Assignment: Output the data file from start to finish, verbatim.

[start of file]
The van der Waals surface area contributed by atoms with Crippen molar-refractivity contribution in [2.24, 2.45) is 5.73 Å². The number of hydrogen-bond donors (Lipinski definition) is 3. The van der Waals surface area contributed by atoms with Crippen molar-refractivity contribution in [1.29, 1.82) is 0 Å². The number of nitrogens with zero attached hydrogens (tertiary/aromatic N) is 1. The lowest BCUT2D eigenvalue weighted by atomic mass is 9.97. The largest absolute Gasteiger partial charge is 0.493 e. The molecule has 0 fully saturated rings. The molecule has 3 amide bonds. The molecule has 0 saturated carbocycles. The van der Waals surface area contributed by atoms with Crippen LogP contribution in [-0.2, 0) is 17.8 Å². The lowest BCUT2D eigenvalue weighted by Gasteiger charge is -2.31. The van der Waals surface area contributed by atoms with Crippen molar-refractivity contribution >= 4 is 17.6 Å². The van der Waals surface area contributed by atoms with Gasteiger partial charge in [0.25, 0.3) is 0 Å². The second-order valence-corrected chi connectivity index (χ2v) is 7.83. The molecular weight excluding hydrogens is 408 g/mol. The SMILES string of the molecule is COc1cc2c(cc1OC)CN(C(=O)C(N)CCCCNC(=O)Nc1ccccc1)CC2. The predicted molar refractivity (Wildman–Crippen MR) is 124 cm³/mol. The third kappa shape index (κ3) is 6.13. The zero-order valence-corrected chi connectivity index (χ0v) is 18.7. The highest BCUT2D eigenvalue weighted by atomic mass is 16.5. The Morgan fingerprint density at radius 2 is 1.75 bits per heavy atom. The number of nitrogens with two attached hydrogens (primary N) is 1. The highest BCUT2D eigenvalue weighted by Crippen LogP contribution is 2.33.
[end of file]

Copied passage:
The van der Waals surface area contributed by atoms with Crippen molar-refractivity contribution in [2.24, 2.45) is 5.73 Å². The number of hydrogen-bond donors (Lipinski definition) is 3. The van der Waals surface area contributed by atoms with Crippen molar-refractivity contribution in [1.29, 1.82) is 0 Å². The number of nitrogens with zero attached hydrogens (tertiary/aromatic N) is 1. The lowest BCUT2D eigenvalue weighted by atomic mass is 9.97. The largest absolute Gasteiger partial charge is 0.493 e. The molecule has 0 fully saturated rings. The molecule has 3 amide bonds. The molecule has 0 saturated carbocycles. The van der Waals surface area contributed by atoms with Crippen LogP contribution in [-0.2, 0) is 17.8 Å². The lowest BCUT2D eigenvalue weighted by Gasteiger charge is -2.31. The van der Waals surface area contributed by atoms with Crippen molar-refractivity contribution >= 4 is 17.6 Å². The van der Waals surface area contributed by atoms with Gasteiger partial charge in [0.25, 0.3) is 0 Å². The second-order valence-corrected chi connectivity index (χ2v) is 7.83. The molecular weight excluding hydrogens is 408 g/mol. The SMILES string of the molecule is COc1cc2c(cc1OC)CN(C(=O)C(N)CCCCNC(=O)Nc1ccccc1)CC2. The predicted molar refractivity (Wildman–Crippen MR) is 124 cm³/mol. The third kappa shape index (κ3) is 6.13. The zero-order valence-corrected chi connectivity index (χ0v) is 18.7. The highest BCUT2D eigenvalue weighted by atomic mass is 16.5. The Morgan fingerprint density at radius 2 is 1.75 bits per heavy atom. The number of nitrogens with two attached hydrogens (primary N) is 1. The highest BCUT2D eigenvalue weighted by Crippen LogP contribution is 2.33.